Are prescription drugs going the way of Napster, YouTube and iTunes?

The distribution of prescription pharmaceuticals is beginning to take on some of the characteristics of online videos and music. Traditionally, access to prescriptions works as follows:

  1. Patient has a problem
  2. Patients sees his/her physician
  3. Physician diagnoses problem and writes prescription
  4. Patient takes prescription to traditional pharmacy or PBM-owned mail order company
  5. Pharmacy fills prescription with a drug manufactured by an FDA-regulated brand name or generic pharmaceutical company
  6. Patient takes medication
  7. If patient needs more medication after initial prescription and refills are exhausted, patient requests renewal from physician and repeats steps 4 to 7

But steps 2 through 7 are breaking down. Instead of seeing their physicians, increasing numbers of patients are either going directly online to order from pharmacies or are borrowing pills from friends and family who’ve received prescriptions. According to MedPage Today (Adults Commonly Share Prescription Drugs with Friends and Family) almost 30 percent of adults reported sharing prescription medications with others. Younger people are the most likely to share.

Meanwhile, shady web-based pharmacies that don’t require prescriptions and often sell counterfeit drugs are becoming increasingly sophisticated and impressive. MarketMonitor estimates that about 1000 shady pharmacy sites generate an average of 100,000 hits per day each and that such pharmacies spend about $25 million per year on search advertising. An acquaintance who works in the pharmaceutical security business told me that these pharmacies aren’t what they used to be. In fact they are adopting marketing and customer service best practices that are used by legitimate vendors. Rather than going for a quick score, the web-based companies are looking for repeat business and word-of-mouth referrals by providing products that work, offering easy-to-navigate websites and low prices.

This isn’t quite the same as what’s happened in the field of digital music and video, but there are similarities:

  • The intellectual property violators (e.g., Napster, YouTube, shady pharmacies) have made it easier and more convenient for consumers to get what they want –either for free or cheaply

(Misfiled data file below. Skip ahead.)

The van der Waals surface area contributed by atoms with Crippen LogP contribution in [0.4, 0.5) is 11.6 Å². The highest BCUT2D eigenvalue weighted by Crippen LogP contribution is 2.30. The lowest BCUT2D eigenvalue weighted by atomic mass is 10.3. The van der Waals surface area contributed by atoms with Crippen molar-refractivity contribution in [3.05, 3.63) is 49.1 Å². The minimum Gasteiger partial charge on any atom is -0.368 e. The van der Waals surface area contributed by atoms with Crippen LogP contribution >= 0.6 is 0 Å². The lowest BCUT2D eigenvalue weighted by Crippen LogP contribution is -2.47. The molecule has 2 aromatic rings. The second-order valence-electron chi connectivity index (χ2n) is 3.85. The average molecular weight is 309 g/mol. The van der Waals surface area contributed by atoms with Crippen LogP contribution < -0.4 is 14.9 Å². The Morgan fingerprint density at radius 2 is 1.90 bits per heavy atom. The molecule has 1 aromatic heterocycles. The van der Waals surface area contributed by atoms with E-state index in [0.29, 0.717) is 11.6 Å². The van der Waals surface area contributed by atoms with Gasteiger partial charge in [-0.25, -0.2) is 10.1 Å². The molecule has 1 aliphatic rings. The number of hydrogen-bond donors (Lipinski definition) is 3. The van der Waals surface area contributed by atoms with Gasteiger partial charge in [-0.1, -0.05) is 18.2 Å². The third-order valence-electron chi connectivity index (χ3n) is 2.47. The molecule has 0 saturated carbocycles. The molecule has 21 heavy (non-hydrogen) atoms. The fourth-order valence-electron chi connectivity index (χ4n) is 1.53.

• Traditional players have had a hard time reacting (e.g., the big music companies, the big pharma companies). In music this has led to a major loss in sales and it’s also meant that the record labels have been willing to sell online. The emergence of DRM-free music downloads is due to the existence of free –though illegitimate– alternatives. It’s also allowed iTunes to gain leverage over the record companies

There are some important differences, though:

  • Unlike digitial music files, counterfeit pharmaceuticals aren’t exact copies of the originals –and it’s much harder to tell the difference
  • The existence of insurance and general acceptance of the doctor’s role in prescribing means there’s less demand for free, prescriptionless drugs
  • Pharmaceuticals are physical products, so it is possible to secure the supply chain

Still I wonder whether some of the shady websites will end up going legit (like Napster) and whether pharma companies will be forced to react (e.g., by pushing for OTC clearance of lifestyle drugs that are still on-patent or by bundling services in with their products).

David E. Williams is co-founder of MedPharma Partners LLC, strategy consultant in technology enabled health care services, pharma,  biotech, and medical devices. Formerly with BCG and LEK. He blogs regularly at Health Business Blog, where this post first appeared.

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